• UV air purifying system: A UV system uses ultraviolet light to kill bacteria, germs, mold, and fungus. Snyder’s Fresh-Aire UV systems can provide an important layer of defense against contaminants in the air. They are installed in your ducts and are designed to disinfect the air as it circulates through the ventilation system, and have been shown to achieve up to a 99.99996% reduction in microorganisms.
  • Ventilator: a device that replaces the stale, recirculated air inside your home with fresh, filtered outdoor air. There are two types.
    • An energy recovery ventilator (ERV) is ideal for warm and humid climates, since it cools and dehumidifies the incoming outdoor air. 
    • A heat recovery ventilator (HRV) is more appropriate for colder climates, as it transfers heat from recirculated air to the fresh incoming air.

Energy 

Environmentally friendly HVAC systems are rapidly growing in popularity – and why shouldn’t they be? They help you cut down on energy costs and reduce your carbon footprint. When browsing eco-friendly features and energy use regulations, it is easy to become overwhelmed by the sheer volume of acronyms and terms. However, understanding the terminology can help you save money in the long run with a more energy efficient system. Let us break it down for you:

  • BTU: A measurement of heat energy. One British Thermal Unit (BTU) represents the amount of heat that is required to raise or lower the temperature of 1 pound of water by 1 degree Fahrenheit. Most air conditioners are measured using BTUs. The higher the BTU rating, the greater the heating capacity of the system.
  • BTUh: Some systems measure their energy by British Thermal Units per Hour (BTUh). The energy that is extracted from your home by an air conditioner is measured in BTUs, while the cooling and heating capacities are referred to in BTUh. For reference, 12,000 BTUh is equal to 1 ton of cooling.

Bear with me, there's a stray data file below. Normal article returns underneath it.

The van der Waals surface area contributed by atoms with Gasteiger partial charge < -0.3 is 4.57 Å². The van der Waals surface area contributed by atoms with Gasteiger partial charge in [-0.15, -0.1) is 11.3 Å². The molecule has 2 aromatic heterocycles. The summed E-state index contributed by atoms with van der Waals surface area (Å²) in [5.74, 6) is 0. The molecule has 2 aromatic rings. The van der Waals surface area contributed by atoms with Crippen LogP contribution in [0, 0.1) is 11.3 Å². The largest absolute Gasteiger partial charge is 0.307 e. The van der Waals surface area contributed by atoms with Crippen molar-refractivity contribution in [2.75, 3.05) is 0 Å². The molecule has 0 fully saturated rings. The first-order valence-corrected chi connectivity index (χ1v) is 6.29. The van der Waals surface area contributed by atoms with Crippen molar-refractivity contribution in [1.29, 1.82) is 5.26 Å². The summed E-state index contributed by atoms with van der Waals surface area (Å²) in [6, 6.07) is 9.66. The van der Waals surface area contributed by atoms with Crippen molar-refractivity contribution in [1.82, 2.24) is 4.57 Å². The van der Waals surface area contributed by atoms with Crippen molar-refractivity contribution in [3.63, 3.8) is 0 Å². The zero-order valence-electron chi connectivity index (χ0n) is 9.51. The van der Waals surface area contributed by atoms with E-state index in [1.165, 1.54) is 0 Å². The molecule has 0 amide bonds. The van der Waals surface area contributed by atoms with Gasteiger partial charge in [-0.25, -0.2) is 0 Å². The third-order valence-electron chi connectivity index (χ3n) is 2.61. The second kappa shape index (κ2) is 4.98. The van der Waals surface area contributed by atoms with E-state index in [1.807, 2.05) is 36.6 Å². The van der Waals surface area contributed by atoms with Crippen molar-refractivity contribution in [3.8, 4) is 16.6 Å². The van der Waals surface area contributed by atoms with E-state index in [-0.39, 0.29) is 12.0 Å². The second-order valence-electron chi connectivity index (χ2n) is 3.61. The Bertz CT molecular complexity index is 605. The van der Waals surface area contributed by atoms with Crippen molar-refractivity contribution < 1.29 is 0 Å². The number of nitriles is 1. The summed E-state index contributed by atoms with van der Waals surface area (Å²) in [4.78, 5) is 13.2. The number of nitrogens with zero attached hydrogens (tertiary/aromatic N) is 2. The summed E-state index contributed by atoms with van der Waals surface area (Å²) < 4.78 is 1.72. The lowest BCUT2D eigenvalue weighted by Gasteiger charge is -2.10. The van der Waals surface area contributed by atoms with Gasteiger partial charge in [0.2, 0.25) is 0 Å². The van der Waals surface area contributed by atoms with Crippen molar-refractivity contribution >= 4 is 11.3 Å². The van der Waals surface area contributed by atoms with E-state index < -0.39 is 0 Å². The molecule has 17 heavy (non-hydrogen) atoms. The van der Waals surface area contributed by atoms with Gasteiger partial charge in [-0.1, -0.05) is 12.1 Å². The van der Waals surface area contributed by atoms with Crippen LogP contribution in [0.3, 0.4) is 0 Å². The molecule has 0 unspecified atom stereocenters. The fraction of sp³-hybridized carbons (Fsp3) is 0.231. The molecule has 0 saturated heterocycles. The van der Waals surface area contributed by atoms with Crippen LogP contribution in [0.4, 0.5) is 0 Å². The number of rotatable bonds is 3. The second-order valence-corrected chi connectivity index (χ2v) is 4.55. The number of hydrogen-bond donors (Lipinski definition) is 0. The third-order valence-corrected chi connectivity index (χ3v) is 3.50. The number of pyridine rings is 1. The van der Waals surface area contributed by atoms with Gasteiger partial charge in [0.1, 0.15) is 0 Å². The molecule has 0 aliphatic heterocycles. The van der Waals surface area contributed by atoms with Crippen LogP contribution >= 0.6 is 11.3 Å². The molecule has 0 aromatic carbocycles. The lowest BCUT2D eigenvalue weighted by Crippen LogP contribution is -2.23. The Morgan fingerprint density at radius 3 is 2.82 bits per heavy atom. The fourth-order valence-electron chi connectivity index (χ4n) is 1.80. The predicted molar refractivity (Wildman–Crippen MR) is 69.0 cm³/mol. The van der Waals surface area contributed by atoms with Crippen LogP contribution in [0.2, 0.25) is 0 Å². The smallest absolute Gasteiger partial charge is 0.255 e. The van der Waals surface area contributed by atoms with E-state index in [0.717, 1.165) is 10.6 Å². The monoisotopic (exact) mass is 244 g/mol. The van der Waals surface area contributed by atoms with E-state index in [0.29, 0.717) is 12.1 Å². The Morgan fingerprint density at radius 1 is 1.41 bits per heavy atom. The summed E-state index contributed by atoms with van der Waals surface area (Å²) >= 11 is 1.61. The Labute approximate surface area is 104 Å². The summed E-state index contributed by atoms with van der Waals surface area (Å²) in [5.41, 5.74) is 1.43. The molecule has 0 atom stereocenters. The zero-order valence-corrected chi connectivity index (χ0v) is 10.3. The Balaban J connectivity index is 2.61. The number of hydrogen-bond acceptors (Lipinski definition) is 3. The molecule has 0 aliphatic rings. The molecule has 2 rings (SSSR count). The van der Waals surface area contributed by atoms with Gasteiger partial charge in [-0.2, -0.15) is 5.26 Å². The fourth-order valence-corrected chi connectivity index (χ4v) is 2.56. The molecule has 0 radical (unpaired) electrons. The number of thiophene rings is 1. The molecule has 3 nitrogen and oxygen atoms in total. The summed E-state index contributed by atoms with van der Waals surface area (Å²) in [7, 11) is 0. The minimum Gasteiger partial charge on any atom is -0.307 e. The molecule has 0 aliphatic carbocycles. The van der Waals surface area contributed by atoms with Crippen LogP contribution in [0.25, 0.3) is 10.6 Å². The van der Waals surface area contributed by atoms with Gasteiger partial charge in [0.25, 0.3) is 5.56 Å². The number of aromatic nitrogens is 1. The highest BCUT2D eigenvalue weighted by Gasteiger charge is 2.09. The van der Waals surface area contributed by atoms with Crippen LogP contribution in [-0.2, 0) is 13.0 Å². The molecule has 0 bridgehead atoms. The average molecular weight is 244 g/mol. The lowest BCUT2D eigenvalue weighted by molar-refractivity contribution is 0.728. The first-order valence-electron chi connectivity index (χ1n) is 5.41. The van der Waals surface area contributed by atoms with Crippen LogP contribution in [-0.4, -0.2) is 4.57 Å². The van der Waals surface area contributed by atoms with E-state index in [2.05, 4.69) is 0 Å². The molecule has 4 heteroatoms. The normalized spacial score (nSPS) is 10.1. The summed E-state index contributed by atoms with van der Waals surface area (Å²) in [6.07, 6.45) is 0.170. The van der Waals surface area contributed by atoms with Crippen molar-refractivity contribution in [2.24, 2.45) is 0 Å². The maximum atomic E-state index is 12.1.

• EER: The Energy Efficiency Ratio (EER) of a cooling unit is determined by the output cooling divided by the electrical power input. As opposed to Seasonal Energy Efficiency Ratio (SEER), which is calculated over a range of outside temperatures, EER is typically determined by a set outside air temperature, a set inside air temperature and 50 percent relative humidity. 
  • HSPF: The Heating Seasonal Performance Factor (HSPF) is used to measure the efficiency of a heat pump. The HSPF is a ratio of the heat output to electricity use over an average heating season. The higher the HSPF, the greater the energy efficiency.
  • SEER: Seasonal Energy Efficiency Ratio (SEER) measures air conditioning and heat pump cooling efficiency, which is calculated by the cooling output for a typical cooling season divided by the total electrical energy input during the same time frame. The higher the SEER rating, the greater the energy efficiency, and, in turn, the lower your energy cost.

Feel free to bookmark this page as a resource for your HVAC terminology questions, and if you have any questions beyond this, you can always get in touch with us!